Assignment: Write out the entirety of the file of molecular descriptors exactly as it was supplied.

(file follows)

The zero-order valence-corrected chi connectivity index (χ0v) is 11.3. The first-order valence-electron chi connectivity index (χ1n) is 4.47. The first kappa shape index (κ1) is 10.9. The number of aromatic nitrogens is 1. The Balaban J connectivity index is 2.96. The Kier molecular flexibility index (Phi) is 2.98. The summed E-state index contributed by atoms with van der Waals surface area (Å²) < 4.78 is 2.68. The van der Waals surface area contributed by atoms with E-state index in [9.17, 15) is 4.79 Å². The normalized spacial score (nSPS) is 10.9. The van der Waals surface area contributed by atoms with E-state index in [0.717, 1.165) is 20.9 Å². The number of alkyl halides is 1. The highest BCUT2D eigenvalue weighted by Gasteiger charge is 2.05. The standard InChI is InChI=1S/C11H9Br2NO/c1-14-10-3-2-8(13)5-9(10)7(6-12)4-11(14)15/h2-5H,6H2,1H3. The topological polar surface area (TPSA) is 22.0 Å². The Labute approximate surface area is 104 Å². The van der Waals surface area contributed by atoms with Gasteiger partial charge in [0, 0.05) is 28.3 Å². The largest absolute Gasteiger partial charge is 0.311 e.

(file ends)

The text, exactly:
The zero-order valence-corrected chi connectivity index (χ0v) is 11.3. The first-order valence-electron chi connectivity index (χ1n) is 4.47. The first kappa shape index (κ1) is 10.9. The number of aromatic nitrogens is 1. The Balaban J connectivity index is 2.96. The Kier molecular flexibility index (Phi) is 2.98. The summed E-state index contributed by atoms with van der Waals surface area (Å²) < 4.78 is 2.68. The van der Waals surface area contributed by atoms with E-state index in [9.17, 15) is 4.79 Å². The normalized spacial score (nSPS) is 10.9. The van der Waals surface area contributed by atoms with E-state index in [0.717, 1.165) is 20.9 Å². The number of alkyl halides is 1. The highest BCUT2D eigenvalue weighted by Gasteiger charge is 2.05. The standard InChI is InChI=1S/C11H9Br2NO/c1-14-10-3-2-8(13)5-9(10)7(6-12)4-11(14)15/h2-5H,6H2,1H3. The topological polar surface area (TPSA) is 22.0 Å². The Labute approximate surface area is 104 Å². The van der Waals surface area contributed by atoms with Gasteiger partial charge in [0, 0.05) is 28.3 Å². The largest absolute Gasteiger partial charge is 0.311 e.